During the first semester of 2015/2016 Riccardo Giacconi will teach the Sound Objects course in the Art Research Programme of the Lectorate Art Theory & Practice. The course is based on Giacconi’s research on radio-theatre and radio-documentary as well as on the organization (since 2012) of the HELICOTREMA Recorded Audio Festival. This festival is focussed on collective listening sessions and space-time settings dedicated to narrative and time-based audio formats.

Students from various disciplines are invited to join this course, to experiment with audio recording/mixing techniques and to listen collectively to sound-based narrative pieces such as radio-documentaries, radio-dramas and audio-walks.


Riccardo Giacconi

For whom?

For 2nd and 3rd year students of KABK, KC and LU


4 whole day sessions, September – December 2015

Radio-play and radio-documentary have had a significant impact on mass audiences in the time when television had not yet reached many countries, from the 1920s to the 1950s. For several decades radio was the most accessible medium to communities around the world, and radio plays was a very popular form of entertainment. In the 1950s, when television began to take hold of culture, fewer and fewer people listened to radio broadcasts of this type, until they were almost extinct.

In the field of contemporary visual and performing art, the last decade has witnessed a gradual comeback of audio plays, audio dramas, audio documentaries and various kinds of time-based formats based on acoustic components only. Fiona Tan, Janet Cardiff, Marinella Senatore, Meris Angioletti, Marcelline Delbecq, Susan Phillipsz, Rossella Biscotti, Oswaldo Macià and Florian Hecker are just a few names of artists who have recently been exploring this kind of medium. Several contemporary art exhibitions focussing on sound took place in the last years, among which the 2011 Venice Biennale and the 2012 Documenta in Kassel, where numerous sound works were presented.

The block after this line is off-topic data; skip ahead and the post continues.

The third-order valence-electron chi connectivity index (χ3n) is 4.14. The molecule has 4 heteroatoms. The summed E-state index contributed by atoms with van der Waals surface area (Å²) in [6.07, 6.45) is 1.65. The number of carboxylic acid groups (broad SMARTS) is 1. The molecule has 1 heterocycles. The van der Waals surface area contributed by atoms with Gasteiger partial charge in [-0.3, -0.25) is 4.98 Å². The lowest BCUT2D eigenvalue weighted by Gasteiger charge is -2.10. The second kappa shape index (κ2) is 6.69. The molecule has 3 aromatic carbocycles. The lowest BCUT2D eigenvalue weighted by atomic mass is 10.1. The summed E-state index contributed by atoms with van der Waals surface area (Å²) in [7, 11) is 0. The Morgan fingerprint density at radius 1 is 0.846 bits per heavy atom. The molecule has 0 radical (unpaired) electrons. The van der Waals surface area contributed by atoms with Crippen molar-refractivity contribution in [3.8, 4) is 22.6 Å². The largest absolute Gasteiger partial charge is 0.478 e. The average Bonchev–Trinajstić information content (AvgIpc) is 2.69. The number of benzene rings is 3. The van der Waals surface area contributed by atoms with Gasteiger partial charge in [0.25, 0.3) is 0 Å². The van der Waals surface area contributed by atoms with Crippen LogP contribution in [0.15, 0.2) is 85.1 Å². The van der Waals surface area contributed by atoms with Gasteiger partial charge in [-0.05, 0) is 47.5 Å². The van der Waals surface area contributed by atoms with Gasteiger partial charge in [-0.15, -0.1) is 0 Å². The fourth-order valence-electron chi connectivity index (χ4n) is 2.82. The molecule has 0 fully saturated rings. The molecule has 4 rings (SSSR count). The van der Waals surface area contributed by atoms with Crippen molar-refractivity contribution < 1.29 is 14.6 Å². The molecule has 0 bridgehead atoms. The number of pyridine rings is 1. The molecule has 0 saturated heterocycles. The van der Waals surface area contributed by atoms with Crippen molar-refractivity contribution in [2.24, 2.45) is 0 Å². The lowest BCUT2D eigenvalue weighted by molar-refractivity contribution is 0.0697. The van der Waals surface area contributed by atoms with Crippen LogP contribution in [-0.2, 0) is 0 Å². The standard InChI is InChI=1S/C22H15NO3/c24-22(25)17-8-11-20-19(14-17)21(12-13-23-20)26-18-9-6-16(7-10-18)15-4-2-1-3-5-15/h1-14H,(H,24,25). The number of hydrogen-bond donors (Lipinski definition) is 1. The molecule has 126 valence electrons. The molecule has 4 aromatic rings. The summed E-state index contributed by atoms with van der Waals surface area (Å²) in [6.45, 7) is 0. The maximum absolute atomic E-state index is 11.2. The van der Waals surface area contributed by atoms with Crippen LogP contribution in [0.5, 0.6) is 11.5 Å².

New audio formats share characteristics with classical radio plays, such as:

  • the audience is expected to listen to the whole piece (differently from a gallery-specific sound installation);
  • a precise common gathering for the audience is established (as it happens in film screenings);
  • the piece involves, often, both spoken language and musical or sound elements;
  • the piece presents a (be it fictional or documentary) timeline.

For 2nd and 3rd year BA students of the Royal Academy of Art, Royal Conservatoire and Leiden University.

Full attendance is obligatory in order to receive study points towards the Individual Study Trajectory (2 EC).

Between 10 to 12 students can participate in the programme.
The course will be in English.

Wednesdays from 9 – 16.30 h
16 September 2015, 28 October 2015, 18 November 2015, 9 December 2015

Apply before 4 September 2015 by sending a brief motivation to:

The course consists of two parts. In the theoretical section, a brief history of experimental radio formats is studied, specifically focusing on radio documentaries. A series of listening sessions are organised in different contexts.

Some specific pieces, such as The solitude trilogy, a series of radio documentaries by the Canadian pianist Glenn Gould on populations in northern Canada, are taken as key references. Gould, one of the most famous pianists of his time, decided to start experimenting with radio documentaries in 1967.